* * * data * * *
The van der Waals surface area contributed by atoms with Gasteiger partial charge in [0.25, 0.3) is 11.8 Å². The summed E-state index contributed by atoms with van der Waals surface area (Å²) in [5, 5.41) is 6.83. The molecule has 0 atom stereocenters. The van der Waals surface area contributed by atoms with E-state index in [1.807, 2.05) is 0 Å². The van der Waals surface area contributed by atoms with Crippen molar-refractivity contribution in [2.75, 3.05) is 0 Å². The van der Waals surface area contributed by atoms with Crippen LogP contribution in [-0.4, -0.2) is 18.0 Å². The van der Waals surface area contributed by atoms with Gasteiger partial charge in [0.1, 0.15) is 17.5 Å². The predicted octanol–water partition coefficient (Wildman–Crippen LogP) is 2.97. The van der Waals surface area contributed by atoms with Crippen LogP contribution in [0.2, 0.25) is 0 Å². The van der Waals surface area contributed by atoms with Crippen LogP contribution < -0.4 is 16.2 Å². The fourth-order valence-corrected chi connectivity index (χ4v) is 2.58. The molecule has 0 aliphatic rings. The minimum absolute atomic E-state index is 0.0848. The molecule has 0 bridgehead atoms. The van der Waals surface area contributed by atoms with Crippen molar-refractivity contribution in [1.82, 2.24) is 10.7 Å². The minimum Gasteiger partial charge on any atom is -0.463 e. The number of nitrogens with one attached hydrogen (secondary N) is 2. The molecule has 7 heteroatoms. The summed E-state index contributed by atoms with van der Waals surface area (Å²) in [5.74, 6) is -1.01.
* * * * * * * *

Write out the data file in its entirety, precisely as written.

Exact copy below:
The van der Waals surface area contributed by atoms with Gasteiger partial charge in [0.25, 0.3) is 11.8 Å². The summed E-state index contributed by atoms with van der Waals surface area (Å²) in [5, 5.41) is 6.83. The molecule has 0 atom stereocenters. The van der Waals surface area contributed by atoms with E-state index in [1.807, 2.05) is 0 Å². The van der Waals surface area contributed by atoms with Crippen molar-refractivity contribution in [2.75, 3.05) is 0 Å². The van der Waals surface area contributed by atoms with Crippen LogP contribution in [-0.4, -0.2) is 18.0 Å². The van der Waals surface area contributed by atoms with Gasteiger partial charge in [0.1, 0.15) is 17.5 Å². The predicted octanol–water partition coefficient (Wildman–Crippen LogP) is 2.97. The van der Waals surface area contributed by atoms with Crippen LogP contribution in [0.2, 0.25) is 0 Å². The van der Waals surface area contributed by atoms with Crippen LogP contribution < -0.4 is 16.2 Å². The fourth-order valence-corrected chi connectivity index (χ4v) is 2.58. The molecule has 0 aliphatic rings. The minimum absolute atomic E-state index is 0.0848. The molecule has 0 bridgehead atoms. The van der Waals surface area contributed by atoms with Crippen molar-refractivity contribution in [1.82, 2.24) is 10.7 Å². The minimum Gasteiger partial charge on any atom is -0.463 e. The number of nitrogens with one attached hydrogen (secondary N) is 2. The molecule has 7 heteroatoms. The summed E-state index contributed by atoms with van der Waals surface area (Å²) in [5.74, 6) is -1.01.